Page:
A wine list is a difficult beast to look after. Prices change, vintages change, producers stop making certain wines – these are the easy administrative changes that we have to keep abreast of. The hard part is controlling the size of a wine list. Too big and it just puts people off and ties up a lot of money in your cellar, too small and your guests don’t really have enough choice. It is almost easier to have a long wine list because you can just keep buying but when constrained to a limited number of wines each wine has to fight for its place on the list.
At Gliffaes we have just over 80 wines including half bottles and champagnes, a 50:50 split between red and white. This seems to me to offer a good balance between offering variety and the problem of holding too much stock. For stock taking reasons I make one big change of the list about every 18 months over one very long day. This year I replaced about half of the list after attending a number of trade tastings around the country.
First off I have to like the wine, that’s easy.
Two. It should not be available in every supermarket across the land.
Three. The wine should be that little bit different or unusual or be a superb example of a popular style.
Four. The wine must hit a certain price point.
A guest once told me that he equates the wine on a restaurant bill as the same cost as having another diner at the table. The industry does have a bad reputation for marking up wines highly. Here at Gliffaes I work on a cash margin rather than a percentage margin. So the more expensive wines on the list offer the best value. For example a £15 bottle (ex VAT) could sell in some restaurants for £60 on a margin of 70% where I would sell that wine for £34.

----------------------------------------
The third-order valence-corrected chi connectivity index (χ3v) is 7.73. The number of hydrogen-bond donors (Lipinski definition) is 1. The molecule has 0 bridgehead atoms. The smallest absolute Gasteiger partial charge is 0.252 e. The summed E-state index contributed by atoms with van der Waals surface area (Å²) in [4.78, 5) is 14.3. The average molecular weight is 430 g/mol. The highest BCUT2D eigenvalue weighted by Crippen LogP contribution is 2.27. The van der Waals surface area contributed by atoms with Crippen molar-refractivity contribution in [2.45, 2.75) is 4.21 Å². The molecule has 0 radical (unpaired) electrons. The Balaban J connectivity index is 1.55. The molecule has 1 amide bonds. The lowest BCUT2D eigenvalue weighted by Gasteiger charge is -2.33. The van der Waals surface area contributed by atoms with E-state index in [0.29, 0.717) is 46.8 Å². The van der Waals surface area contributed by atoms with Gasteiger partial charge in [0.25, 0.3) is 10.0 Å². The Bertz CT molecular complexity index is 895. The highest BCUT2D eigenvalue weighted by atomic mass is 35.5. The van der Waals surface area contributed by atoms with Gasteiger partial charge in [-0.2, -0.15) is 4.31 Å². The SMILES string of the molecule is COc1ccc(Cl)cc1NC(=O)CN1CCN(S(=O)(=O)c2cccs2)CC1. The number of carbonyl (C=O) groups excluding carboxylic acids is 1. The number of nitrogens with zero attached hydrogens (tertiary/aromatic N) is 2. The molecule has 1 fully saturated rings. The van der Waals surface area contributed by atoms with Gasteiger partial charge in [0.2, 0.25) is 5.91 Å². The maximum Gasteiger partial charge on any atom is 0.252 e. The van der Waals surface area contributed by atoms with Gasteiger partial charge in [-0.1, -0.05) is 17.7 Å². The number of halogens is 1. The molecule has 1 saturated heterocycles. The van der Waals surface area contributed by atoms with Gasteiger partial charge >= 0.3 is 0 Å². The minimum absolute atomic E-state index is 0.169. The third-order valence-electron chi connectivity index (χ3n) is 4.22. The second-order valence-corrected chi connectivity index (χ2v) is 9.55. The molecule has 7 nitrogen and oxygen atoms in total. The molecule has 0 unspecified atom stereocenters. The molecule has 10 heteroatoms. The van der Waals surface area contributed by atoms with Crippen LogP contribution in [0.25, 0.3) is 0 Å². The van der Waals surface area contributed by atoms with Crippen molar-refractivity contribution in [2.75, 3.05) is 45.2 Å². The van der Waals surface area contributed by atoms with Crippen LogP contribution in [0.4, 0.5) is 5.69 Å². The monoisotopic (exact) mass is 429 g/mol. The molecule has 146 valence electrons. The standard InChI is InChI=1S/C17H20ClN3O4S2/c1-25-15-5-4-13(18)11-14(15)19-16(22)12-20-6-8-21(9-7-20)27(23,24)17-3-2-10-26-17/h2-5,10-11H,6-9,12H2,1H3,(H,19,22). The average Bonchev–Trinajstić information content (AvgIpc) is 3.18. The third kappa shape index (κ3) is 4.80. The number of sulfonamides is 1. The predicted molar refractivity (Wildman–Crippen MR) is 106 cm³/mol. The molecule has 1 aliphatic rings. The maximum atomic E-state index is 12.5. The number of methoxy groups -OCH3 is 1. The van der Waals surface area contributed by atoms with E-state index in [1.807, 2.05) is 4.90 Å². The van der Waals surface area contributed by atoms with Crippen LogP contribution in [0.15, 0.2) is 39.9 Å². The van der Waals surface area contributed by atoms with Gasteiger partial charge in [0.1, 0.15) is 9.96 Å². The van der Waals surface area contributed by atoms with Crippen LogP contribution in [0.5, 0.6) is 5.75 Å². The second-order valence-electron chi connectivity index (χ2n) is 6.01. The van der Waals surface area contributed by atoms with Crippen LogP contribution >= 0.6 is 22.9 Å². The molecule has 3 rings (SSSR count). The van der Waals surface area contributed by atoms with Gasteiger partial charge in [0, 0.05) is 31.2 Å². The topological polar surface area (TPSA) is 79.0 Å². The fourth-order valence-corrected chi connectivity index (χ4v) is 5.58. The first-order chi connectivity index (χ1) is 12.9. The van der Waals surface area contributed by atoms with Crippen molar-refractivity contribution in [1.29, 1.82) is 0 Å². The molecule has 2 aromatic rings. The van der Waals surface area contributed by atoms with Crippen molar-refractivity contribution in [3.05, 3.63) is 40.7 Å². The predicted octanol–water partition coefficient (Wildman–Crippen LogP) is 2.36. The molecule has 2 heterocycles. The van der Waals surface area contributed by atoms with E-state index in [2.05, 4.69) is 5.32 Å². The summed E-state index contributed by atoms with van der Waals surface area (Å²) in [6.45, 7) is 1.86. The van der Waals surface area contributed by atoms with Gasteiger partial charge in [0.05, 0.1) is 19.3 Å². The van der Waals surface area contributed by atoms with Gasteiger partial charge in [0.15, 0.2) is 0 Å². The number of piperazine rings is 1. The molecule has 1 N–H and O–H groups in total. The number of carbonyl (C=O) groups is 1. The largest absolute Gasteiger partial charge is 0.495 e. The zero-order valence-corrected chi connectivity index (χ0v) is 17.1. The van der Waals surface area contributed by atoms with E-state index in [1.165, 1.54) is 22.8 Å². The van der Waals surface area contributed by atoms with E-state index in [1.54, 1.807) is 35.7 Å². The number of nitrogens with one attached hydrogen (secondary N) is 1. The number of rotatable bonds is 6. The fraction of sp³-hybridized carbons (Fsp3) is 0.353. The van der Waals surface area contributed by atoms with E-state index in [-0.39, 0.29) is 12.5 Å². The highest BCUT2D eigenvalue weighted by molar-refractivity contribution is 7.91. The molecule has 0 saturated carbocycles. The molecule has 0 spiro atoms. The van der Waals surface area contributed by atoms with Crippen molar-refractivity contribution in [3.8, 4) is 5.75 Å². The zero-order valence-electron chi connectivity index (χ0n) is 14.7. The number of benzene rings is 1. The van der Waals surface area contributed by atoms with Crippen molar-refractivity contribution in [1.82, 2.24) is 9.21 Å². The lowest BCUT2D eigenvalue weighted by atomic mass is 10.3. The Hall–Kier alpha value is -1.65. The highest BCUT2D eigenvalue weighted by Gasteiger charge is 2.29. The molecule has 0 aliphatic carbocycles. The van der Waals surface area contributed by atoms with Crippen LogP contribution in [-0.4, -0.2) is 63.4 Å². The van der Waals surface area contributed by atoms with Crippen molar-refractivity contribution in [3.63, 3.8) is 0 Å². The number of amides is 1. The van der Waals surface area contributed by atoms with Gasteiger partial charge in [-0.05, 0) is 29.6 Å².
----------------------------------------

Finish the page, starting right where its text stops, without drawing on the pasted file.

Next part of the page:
I was really impressed by a clutch of superb German Rieslings and have listed three of them and have even cut my cash margin by a third to encourage people to try them. German wines are a hard sell but these Mosel wines with low alcohol content are quite superb. Continuing with Riesling I have listed two new world examples from Washington and New Zealand which show a different style to the Germans.
After bringing half a pallet of wine back from South Africa a couple of years ago I felt that some of them are now ready to be drunk, I have added four of them to the list along with an increased selection of Rhone and Italian wines.
Read the list in full
Pretty soon I hope to have a new wine saving gadget up and running that will allow us to offer more wines by the glass. I would like to extend our choice up to around eight reds and eight whites by the glass. Wines make up 70% of our bar sales mix so it seems right to offer as much choice as possible.
I am always happy to show guests our modest cellar, so please just ask.